The European Union's EU–Africa Energy Partnership, with respect to its emphasis on transport fuels, aims to ensure that Member States can fulfil agreed upon commitments to sustainable energy via the importation of biomass grown in sub-Saharan Africa. This policy aims to reduce the dependence of developing sub-Saharan nations on fossil-fuels, while ensuring the global proliferation of alternative transport energy generation as a means to combat climate change. Though the policy seems equitable in theory, and indeed mutually beneficial, several important issues arise. The paper examines the EU–Africa Energy Policy in the context of biofuels in particular, with a view to identifying potential flaws and imbalances and making policy recommendations. Aside from establishing critical uncertainties, the study adduces environmental science, historical comparanda and economic theory in order to assess the various threats associated with aspects of the policy, especially in light of previous policies that have stifled the development of sub-Saharan economies. In addition, the paper has substantial relevance to developing and newly industrialized nations in Asia and South America also seeking to invest in biomass cultivation and production.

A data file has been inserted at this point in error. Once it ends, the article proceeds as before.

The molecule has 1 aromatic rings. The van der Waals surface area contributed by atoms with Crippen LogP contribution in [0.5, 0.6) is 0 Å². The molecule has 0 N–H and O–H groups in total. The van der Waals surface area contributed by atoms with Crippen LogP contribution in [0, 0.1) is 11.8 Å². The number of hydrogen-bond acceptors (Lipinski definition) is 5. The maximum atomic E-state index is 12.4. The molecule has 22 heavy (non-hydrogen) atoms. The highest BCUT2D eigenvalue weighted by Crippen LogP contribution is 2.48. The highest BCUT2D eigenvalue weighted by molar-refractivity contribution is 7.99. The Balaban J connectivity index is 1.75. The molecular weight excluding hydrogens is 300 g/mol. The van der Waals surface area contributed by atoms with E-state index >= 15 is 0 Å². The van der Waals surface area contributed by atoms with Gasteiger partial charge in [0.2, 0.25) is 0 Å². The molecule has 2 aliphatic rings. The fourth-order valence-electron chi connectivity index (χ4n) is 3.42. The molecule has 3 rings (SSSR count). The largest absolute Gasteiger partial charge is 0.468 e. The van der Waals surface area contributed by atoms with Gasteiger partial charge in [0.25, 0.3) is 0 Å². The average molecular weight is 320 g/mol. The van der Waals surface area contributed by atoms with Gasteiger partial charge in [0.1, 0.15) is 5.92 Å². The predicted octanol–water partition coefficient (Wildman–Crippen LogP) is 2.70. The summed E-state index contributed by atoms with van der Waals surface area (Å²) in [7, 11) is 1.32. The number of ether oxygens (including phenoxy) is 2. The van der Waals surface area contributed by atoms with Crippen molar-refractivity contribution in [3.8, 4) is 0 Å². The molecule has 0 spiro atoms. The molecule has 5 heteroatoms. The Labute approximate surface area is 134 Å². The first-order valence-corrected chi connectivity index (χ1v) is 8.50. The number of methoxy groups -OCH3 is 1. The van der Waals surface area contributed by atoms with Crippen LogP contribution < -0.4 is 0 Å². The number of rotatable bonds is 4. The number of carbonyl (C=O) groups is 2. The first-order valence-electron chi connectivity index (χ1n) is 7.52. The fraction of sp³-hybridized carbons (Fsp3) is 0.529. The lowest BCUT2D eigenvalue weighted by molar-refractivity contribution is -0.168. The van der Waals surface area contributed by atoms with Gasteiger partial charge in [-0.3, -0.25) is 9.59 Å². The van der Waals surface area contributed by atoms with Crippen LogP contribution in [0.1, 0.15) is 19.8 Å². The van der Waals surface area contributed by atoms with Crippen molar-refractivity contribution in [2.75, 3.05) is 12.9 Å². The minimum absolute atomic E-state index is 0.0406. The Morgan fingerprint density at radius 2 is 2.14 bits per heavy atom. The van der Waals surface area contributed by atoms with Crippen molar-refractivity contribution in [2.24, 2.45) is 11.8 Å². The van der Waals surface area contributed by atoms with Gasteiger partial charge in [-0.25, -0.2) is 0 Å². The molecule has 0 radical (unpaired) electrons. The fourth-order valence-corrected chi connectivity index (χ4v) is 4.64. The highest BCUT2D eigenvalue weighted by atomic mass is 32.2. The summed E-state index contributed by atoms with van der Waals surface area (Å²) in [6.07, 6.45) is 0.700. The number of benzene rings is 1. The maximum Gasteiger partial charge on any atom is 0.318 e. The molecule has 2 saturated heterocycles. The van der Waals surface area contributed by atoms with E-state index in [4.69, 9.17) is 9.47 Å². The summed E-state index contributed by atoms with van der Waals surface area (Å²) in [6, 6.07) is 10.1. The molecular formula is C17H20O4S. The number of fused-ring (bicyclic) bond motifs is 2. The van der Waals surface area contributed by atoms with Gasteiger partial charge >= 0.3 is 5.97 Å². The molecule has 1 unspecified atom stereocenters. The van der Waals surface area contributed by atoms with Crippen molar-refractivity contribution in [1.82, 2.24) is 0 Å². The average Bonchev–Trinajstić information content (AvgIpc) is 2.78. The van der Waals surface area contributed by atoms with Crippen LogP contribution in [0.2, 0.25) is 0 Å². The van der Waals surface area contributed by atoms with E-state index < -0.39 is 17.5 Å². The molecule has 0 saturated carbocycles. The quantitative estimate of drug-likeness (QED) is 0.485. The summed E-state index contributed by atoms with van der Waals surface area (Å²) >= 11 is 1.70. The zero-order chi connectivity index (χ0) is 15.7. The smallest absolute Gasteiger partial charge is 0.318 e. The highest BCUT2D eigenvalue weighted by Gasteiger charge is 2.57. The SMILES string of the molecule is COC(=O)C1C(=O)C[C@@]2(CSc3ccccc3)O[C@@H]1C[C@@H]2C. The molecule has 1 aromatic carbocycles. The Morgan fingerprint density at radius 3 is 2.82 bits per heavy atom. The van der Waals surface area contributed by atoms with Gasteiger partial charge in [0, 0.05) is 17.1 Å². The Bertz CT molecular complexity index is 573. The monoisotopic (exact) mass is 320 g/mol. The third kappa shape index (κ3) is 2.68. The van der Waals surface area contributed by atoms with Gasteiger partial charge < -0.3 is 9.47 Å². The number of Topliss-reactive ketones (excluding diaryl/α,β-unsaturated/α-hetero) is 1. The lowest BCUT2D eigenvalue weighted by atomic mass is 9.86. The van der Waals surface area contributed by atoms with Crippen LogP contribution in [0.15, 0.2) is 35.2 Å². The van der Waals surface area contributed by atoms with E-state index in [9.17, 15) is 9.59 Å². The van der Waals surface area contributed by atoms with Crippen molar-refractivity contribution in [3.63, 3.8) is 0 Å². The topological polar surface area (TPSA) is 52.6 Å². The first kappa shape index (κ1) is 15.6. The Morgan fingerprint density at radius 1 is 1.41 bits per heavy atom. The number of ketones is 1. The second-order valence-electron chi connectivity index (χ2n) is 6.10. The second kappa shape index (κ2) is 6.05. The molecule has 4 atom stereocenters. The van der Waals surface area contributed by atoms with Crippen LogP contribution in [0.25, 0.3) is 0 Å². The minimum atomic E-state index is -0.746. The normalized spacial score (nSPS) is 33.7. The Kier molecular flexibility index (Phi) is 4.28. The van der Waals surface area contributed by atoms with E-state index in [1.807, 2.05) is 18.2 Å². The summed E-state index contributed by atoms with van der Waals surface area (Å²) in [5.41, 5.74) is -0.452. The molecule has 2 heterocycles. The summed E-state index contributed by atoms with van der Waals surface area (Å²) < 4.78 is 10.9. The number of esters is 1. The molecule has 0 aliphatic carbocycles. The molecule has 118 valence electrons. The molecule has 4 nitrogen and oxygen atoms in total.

Pre-print of: Charles, MB, Ryan, R, Oloruntoba, R, von der Heidt, T & Ryan, N 2009, 'The EU–Africa energy partnership: towards a mutually beneficial renewable transport energy alliance?', Energy Policy, vol. 37, no. 12, pp. 5546-5556.
Published version available from: